Mark Cavendish (HTC-Highroad) will debut his rainbow jersey this weekend as the sprinters have their next big outing. The 105th running of Paris-Tours should come down to who has the fastest legs after 230.5 kilometres.
This year's race starts in Voves and takes a looping course southwest to Tours. The route is not exactly flat, but it would be generous to call it “rolling.” The finale sees a major change this year, as the construction of a tramway in Tours means that the famous finishing straight on the Avenue de Grammont has been reduced from 3,000 metres to just 600.
If it comes down to a mass sprint, Cavendish can look to support from teammates Bernhard Eisel, John Degenkolb and Matthew Goss, who finished a close second in the Worlds road race. They won't be alone, though. Defending champion Oscar Freire (Rabobank) will be going for only his third season victory, and Vacansoleil-DCM's Romain Feillu (6th at the Worlds) will look for his chance, nor should Alessandro Petacchi of Lampre be counted out.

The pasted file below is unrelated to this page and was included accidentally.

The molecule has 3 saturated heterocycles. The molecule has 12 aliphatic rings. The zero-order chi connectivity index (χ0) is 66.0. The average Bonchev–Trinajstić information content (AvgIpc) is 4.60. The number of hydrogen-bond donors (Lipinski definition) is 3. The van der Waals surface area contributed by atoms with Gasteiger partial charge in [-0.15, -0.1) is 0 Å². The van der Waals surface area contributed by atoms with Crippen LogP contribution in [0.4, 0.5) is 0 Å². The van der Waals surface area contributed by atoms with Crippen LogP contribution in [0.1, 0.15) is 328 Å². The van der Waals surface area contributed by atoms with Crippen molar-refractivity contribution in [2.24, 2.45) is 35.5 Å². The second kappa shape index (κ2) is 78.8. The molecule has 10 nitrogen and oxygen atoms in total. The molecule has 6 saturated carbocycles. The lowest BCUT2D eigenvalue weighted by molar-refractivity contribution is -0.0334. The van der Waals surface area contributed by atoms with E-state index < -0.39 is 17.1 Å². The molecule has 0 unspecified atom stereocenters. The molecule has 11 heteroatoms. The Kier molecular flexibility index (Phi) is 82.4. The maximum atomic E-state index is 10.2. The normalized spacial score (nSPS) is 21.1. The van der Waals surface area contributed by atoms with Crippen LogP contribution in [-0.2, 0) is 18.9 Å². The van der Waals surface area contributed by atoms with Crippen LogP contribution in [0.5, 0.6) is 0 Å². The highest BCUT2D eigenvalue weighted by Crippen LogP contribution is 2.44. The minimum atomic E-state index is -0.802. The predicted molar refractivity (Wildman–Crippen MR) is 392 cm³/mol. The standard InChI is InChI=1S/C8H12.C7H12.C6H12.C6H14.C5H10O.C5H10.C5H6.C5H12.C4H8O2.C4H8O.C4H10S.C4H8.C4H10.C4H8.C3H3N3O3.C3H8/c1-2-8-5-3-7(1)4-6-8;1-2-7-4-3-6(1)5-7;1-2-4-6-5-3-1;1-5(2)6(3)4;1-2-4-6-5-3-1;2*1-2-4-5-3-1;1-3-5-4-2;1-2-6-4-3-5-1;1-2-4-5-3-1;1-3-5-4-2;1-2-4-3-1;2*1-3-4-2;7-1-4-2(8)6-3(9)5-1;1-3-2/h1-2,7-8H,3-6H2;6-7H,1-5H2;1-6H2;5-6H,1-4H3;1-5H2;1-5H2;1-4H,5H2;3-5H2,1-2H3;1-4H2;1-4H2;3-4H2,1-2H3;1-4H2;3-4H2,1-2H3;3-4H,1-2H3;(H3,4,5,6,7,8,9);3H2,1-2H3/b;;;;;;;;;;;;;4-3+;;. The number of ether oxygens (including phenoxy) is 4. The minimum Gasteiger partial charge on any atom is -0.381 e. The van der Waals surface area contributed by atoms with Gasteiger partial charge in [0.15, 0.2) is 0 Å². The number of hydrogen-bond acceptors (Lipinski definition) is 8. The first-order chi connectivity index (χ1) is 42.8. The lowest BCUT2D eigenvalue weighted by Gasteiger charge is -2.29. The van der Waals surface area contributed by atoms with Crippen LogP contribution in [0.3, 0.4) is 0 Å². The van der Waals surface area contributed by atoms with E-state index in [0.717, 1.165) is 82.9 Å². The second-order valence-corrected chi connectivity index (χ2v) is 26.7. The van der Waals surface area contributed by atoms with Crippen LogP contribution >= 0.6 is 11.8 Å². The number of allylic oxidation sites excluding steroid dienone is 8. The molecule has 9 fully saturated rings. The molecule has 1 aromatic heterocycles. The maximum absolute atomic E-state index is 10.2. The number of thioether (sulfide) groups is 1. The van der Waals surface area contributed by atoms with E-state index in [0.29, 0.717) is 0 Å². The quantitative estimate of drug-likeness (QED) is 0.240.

It doesn't necessarily have to be a sprint, of course. Philippe Gilbert of Omega Pharma-Lotto has won here twice, and could take advantage of the tricky finish to slip away. Others who could do the same include Quick Step's Sylvain Chavanel, Jens Voigt (Leopard Trek), Thomas Voeckler of Europcar or Frederic Guesdon (FDJ), who won in exactly that fashion in 2006.
If Gilbert were to add another win to his outstanding 2010 season and take his third victory here, he would join an elite group. In the past, only Belgians Gustave Danneels and Guido Reybroeck, Frenchman Paul Maye and German Erik Zabel have won here three times.
Twenty-five teams will be at the start, 13 ProTour teams, 10 Professional Continental and one Continental team. Seven of those teams come from the homeland: AG2R, Bretagne-Schulller, Cofidis, FDJ, Saus-Sojasun, Europcar and BigMat Auber 93.
Paris-Tours was first run, for amateurs, in 1896, and didn't reappear until 1901. It turned to the pro riders in 1906, where it has stayed for the last 105 years. The course has changed many times over the years, as Paris itself has not been the start for much of the time, and for a spell in the 1970s and 80s, it ran in the opposite direction as Blois-Chaville.
The weather has often played a role, with a strong wind helping Freire to the fastest speed in a Classic in 2010, 47.739 km/h. An early winter in 1921 even brought a blizzard, causing half the field to abandon along the way. None of those problems are expected this year, as the forecast is for overcast skies and an autumnal 16° Celsius.